Supply chain leaders need to understand the priorities of CEOs and translate them into implications for the supply chain organization in order to be successful, according to Gartner Inc. The key finding is the result of Gartner’s 2015 CEO and Senior Executive Survey that looked at top initiatives and challenges of top executives across six global regions and a range of industries.
Gartner’s study "2015 CEO Survey: Bimodal Balance Is Required for the Future of Supply Chain," also finds that while CEOs are more concerned about operational excellence, the primary role of the chief supply officer (CSCO) is bimodal, playing roles of “growth partner and operational caretaker.”
"As the CEOs' No. 1 focus continues to be growth, CSCOs' continued vigilance on operational risk and cost profiles is also a necessity. We continue to take the position that 'bimodal' — the ability to balance efficiency and cost takeout with growth-supporting capabilities — is the default orientation for successful CSCOs," said Michael Dominy, research vice president at Gartner, in a statement. "Now that the CEO has returned to a more balanced orientation, the need is greater than ever for the CSCO to be an active player in the profitable growth discussion."
While growth remains a top priority, according to survey respondents, there are a host of other concerns for CEOs including operational improvements and workforce-related issues.
"While growth still tops the list of top CEO strategic business priorities, our 2015 survey found that this has been tempered by a new focus on areas that have direct implications for a company's ability to grow profitably, namely operations improvements and workforce," said Dana Stiffler, research vice president at Gartner, in a statement. "These areas have made huge jumps on 2015 priority lists, tripling and doubling, respectively, their presence on CEOs' primary agendas. Sometimes, surviving a period of intense growth, or a period where growth is stymied by operational obstacles, can become the catalyst for the CEO to sit down with supply chain and operations leadership and make some changes, and this would appear to be the case for many CEOs today."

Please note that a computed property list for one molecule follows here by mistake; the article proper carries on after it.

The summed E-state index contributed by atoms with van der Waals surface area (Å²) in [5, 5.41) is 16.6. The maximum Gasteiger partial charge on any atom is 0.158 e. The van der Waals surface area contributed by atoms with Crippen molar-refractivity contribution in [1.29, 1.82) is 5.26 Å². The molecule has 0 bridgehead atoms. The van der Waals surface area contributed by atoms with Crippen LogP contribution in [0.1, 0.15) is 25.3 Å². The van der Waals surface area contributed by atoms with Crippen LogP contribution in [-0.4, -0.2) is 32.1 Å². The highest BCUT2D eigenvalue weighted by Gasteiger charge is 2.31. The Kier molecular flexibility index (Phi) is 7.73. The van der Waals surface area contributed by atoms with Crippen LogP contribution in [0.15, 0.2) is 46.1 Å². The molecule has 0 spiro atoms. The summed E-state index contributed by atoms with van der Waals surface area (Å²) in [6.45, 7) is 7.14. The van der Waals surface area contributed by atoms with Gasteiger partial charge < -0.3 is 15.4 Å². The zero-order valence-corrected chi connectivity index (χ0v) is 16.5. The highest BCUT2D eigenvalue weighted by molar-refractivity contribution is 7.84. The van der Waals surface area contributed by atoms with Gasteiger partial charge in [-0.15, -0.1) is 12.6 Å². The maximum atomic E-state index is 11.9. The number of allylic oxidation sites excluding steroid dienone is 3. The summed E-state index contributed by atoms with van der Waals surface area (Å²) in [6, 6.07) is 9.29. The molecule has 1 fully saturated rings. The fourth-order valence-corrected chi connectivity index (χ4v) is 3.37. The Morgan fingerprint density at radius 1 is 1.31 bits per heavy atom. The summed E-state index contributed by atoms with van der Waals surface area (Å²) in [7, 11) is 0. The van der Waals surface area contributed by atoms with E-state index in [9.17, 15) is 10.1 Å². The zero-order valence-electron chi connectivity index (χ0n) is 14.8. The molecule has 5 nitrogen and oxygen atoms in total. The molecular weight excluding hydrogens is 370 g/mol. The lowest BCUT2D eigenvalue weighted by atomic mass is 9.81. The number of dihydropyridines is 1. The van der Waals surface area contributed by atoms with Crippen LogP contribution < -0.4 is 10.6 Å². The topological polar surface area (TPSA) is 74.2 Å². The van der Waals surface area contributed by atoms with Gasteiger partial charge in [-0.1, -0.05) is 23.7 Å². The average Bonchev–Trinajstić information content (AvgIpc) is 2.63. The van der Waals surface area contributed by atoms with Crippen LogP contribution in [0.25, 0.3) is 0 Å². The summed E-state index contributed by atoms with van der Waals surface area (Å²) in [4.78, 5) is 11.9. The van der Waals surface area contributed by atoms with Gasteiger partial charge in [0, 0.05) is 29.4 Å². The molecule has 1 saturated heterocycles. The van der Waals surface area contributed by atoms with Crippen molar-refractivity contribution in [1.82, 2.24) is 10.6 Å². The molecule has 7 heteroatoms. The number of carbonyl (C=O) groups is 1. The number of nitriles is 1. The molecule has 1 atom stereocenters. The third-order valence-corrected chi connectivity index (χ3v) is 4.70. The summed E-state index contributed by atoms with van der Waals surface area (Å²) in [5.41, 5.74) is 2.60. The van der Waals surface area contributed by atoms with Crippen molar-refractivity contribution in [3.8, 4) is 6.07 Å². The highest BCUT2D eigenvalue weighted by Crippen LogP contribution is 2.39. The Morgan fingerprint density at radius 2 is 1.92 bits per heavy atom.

As a result, Gartner said supply chain leaders “are identifying and eliminating gaps between the CEO's and CSCO's perceptions of priorities and opportunities, and using the dual focus on growth and operational improvements to invest further in trade-off-making capabilities, such as sales and operations planning (S&OP), cost to serve and segmentation.”
Other issues include digital business models that call for CSCOs to keep abreast of technology in order to remain relevant. While CEOs’ technology investments focus on the front office, they also target operational areas including supply chain optimization and product cost, said Gartner, while “taking a more balanced view between growth and cost.”
This also means that supply chains need to take a balanced view with a focus on margin, not cost savings, when making decisions, said Gartner. This decision-making can be seen in the types of technology investments companies are making.
"CSCOs and other executives in industries that are highly dependent on effective supply chain management (SCM) should recognize and highlight the dependencies and impacts between various enabling technology initiatives," stated Stiffler. "For example, changes to customer experience management, the No. 1 priority investment, must be translated into action by supply chain and operations to deliver benefit. Likewise, digital marketing initiatives in supply-chain-dependent industries will underperform if they are not coordinated with supply chain."
Other significant CEO issues such as concerns around workforce should fuel the business case for talent and supply chain investment, said Gartner, considering that talent and skills were the top constraints ranked by CEOs with workforce twice as important compared to last year’s report.
Backing up this view is a recent survey conducted by Deloitte that indicates supply chain execs believe their companies lack the skills needed to evolve their supply chains using new technologies and operating models.
Gartner’s recommendation is that “CSCOs and senior supply chain leaders need to do a better job of illustrating how the supply chain organization enables the CEO's top priorities. Specifically, CSCOs need to show the talent contingencies between improved capabilities and growth and allocate resources to improve and retain these professionals, as well as recruit new staff.”
Gartner will cover these and other supply chain issues at the next Gartner Supply Chain Executive Conference 2015.